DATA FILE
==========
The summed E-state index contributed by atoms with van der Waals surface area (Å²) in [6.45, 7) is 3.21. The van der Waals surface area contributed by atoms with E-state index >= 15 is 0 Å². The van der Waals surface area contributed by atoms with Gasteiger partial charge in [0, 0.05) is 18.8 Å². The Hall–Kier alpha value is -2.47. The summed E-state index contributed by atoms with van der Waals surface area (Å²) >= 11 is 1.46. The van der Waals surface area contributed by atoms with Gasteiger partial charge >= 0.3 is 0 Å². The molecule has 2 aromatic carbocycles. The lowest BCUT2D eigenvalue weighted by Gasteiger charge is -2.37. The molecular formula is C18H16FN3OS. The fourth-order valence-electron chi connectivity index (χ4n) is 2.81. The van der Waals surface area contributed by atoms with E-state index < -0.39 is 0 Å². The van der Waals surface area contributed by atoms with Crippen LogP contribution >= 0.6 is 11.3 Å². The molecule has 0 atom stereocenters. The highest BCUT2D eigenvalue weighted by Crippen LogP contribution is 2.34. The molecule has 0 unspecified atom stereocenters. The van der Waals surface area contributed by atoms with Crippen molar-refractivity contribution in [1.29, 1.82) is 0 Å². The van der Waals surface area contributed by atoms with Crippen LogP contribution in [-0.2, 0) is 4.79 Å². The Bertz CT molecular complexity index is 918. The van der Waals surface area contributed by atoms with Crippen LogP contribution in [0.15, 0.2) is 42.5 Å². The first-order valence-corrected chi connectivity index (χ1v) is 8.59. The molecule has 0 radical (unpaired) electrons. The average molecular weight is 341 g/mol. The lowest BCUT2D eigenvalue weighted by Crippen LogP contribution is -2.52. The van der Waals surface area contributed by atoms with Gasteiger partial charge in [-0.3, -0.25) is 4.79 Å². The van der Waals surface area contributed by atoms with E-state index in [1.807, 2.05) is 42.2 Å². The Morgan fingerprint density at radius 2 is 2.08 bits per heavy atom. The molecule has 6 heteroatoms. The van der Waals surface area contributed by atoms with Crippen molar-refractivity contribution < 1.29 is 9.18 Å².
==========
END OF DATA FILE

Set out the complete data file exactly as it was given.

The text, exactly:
The summed E-state index contributed by atoms with van der Waals surface area (Å²) in [6.45, 7) is 3.21. The van der Waals surface area contributed by atoms with E-state index >= 15 is 0 Å². The van der Waals surface area contributed by atoms with Gasteiger partial charge in [0, 0.05) is 18.8 Å². The Hall–Kier alpha value is -2.47. The summed E-state index contributed by atoms with van der Waals surface area (Å²) >= 11 is 1.46. The van der Waals surface area contributed by atoms with Gasteiger partial charge >= 0.3 is 0 Å². The molecule has 2 aromatic carbocycles. The lowest BCUT2D eigenvalue weighted by Gasteiger charge is -2.37. The molecular formula is C18H16FN3OS. The fourth-order valence-electron chi connectivity index (χ4n) is 2.81. The van der Waals surface area contributed by atoms with E-state index < -0.39 is 0 Å². The van der Waals surface area contributed by atoms with Crippen LogP contribution >= 0.6 is 11.3 Å². The molecule has 0 atom stereocenters. The highest BCUT2D eigenvalue weighted by Crippen LogP contribution is 2.34. The molecule has 0 unspecified atom stereocenters. The van der Waals surface area contributed by atoms with Crippen molar-refractivity contribution in [1.29, 1.82) is 0 Å². The van der Waals surface area contributed by atoms with Crippen LogP contribution in [-0.2, 0) is 4.79 Å². The Bertz CT molecular complexity index is 918. The van der Waals surface area contributed by atoms with Crippen LogP contribution in [0.15, 0.2) is 42.5 Å². The first-order valence-corrected chi connectivity index (χ1v) is 8.59. The molecule has 0 radical (unpaired) electrons. The average molecular weight is 341 g/mol. The lowest BCUT2D eigenvalue weighted by Crippen LogP contribution is -2.52. The van der Waals surface area contributed by atoms with Gasteiger partial charge in [-0.3, -0.25) is 4.79 Å². The van der Waals surface area contributed by atoms with E-state index in [1.807, 2.05) is 42.2 Å². The Morgan fingerprint density at radius 2 is 2.08 bits per heavy atom. The molecule has 6 heteroatoms. The van der Waals surface area contributed by atoms with Crippen molar-refractivity contribution < 1.29 is 9.18 Å².